Brooklyn History Photo of the Week: Summer

Summer, Dr. Ralph Irving Lloyd, circa 1910, v1981.15.208; Lloyd Collection; Brooklyn Historical Society.

Back in the early twentieth century, before the heyday of air conditioning, shady trees offered a welcome respite from hot Brooklyn sidewalks. This photograph of one shady street was taken by Dr. Ralph Irving Lloyd in Park Slope circa 1910. It is part of the Lloyd Collection which includes roughly 400 lantern photographs of Brooklyn, Queens, Manhattan, and other locations, taken between 1890 and 1920.  Dr. Lloyd was an ophthalmologist by trade, but had a passion for photography.  Dr. Lloyd’s subjects ranged from old buildings and baseball to scenery and street scenes, We hope this photo will inspire you, next time you’re walking down the hot street with an Italian ice in hand, to picture what that street might have looked like one hundred years ago.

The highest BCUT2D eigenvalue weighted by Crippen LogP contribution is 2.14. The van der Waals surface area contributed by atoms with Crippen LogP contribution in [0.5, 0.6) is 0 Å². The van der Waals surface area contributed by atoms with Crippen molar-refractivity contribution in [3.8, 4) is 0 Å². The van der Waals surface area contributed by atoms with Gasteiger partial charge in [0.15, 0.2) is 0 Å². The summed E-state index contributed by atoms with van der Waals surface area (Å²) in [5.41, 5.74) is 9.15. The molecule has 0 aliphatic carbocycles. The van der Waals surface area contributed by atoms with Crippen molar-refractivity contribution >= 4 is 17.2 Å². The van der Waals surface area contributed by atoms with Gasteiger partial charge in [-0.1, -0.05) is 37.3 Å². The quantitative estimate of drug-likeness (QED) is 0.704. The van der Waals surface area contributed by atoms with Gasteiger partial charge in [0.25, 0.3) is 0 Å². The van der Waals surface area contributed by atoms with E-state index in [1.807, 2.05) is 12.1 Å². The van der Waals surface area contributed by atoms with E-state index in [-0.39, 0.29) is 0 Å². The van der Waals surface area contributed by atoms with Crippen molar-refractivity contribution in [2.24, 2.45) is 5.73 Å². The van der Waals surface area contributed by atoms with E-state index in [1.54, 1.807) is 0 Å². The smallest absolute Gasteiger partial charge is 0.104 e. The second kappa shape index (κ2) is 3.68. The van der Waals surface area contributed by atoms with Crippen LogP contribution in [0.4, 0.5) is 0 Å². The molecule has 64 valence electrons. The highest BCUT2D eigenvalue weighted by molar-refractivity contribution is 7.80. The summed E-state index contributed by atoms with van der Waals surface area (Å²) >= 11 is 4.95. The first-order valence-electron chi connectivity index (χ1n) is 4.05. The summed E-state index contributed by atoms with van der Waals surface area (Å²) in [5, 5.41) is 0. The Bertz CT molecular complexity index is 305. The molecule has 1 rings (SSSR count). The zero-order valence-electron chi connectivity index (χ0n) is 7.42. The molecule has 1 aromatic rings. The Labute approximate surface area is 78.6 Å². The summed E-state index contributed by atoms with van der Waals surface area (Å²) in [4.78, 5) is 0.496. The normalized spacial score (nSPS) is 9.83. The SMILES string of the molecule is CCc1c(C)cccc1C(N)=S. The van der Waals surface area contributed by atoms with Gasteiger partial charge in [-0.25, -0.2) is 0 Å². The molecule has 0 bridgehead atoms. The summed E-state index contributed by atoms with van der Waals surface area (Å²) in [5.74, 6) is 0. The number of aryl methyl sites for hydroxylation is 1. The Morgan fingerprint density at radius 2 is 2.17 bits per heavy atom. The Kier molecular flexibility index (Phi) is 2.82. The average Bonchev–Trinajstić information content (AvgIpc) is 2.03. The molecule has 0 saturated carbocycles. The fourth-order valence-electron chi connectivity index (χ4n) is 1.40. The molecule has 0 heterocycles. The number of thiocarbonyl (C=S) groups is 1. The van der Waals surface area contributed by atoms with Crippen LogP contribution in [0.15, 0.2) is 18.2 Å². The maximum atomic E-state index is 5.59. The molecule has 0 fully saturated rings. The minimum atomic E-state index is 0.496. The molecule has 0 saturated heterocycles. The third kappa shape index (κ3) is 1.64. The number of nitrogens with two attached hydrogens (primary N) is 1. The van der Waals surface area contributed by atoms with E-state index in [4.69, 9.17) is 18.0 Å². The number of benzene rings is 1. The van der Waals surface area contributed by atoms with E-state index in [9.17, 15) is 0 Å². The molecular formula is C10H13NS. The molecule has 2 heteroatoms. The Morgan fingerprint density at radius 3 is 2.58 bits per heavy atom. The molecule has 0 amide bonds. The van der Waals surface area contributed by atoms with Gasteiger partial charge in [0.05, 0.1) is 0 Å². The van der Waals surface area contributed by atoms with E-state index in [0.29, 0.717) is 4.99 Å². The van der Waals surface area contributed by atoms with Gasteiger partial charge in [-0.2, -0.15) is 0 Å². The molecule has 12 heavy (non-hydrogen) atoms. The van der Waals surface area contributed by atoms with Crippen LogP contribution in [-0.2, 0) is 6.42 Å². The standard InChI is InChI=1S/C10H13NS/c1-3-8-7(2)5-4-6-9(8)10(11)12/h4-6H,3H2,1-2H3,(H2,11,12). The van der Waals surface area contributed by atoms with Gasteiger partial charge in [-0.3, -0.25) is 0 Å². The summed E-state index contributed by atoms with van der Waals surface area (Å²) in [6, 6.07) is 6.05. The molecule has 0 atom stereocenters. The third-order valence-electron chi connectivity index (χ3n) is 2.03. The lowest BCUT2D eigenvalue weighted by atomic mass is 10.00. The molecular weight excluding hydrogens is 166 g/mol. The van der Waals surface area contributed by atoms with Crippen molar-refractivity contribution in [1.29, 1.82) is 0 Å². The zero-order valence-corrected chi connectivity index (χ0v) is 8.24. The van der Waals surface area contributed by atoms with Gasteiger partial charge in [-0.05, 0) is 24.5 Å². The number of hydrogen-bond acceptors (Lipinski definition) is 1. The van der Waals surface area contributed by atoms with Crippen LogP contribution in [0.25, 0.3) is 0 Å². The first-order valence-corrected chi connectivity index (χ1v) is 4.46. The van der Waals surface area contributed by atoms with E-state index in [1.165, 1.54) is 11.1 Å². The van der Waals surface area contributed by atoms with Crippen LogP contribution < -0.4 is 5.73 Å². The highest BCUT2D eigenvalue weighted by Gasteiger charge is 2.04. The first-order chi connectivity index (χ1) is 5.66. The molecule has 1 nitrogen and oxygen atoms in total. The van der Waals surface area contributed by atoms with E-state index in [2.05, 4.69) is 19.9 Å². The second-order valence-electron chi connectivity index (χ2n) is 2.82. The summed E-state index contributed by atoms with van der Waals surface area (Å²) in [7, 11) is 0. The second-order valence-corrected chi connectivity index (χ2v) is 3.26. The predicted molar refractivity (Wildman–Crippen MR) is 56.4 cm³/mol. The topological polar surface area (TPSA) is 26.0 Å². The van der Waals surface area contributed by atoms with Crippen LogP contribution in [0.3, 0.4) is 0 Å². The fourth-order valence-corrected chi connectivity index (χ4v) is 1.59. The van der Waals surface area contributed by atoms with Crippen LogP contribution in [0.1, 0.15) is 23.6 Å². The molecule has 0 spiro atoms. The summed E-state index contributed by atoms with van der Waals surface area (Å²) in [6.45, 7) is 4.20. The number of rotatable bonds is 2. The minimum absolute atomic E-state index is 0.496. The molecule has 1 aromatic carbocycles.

Interested in seeing more photos from BHS’s collection? Visit our online image gallery, which includes a selection of our images. To search our entire collection of images visit BHS’s Othmer Library Wed-Fri, 1:00-5:00 p.m.

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3 Responses to Brooklyn History Photo of the Week: Summer

  1. Hey, If you are wandering here for the guidelines to clear clipboard history in windows 10 so you may have help and support of this platform which will help you to have all those ways by which you can smoothly get rid of all your hurdles.

  2. What a great picture. Trees really do grow in Brooklyn.

  3. John Brandt says:

    But where in Park Slope? It looks remotely like Prospect Park West (PPW), but I don’t remember there being a line of trees on the park side of the sidewalk. And if PPW, where on PPW? In addition to “shade trees,” Brooklynites of the early 20th Century apparently also like shade awnings!

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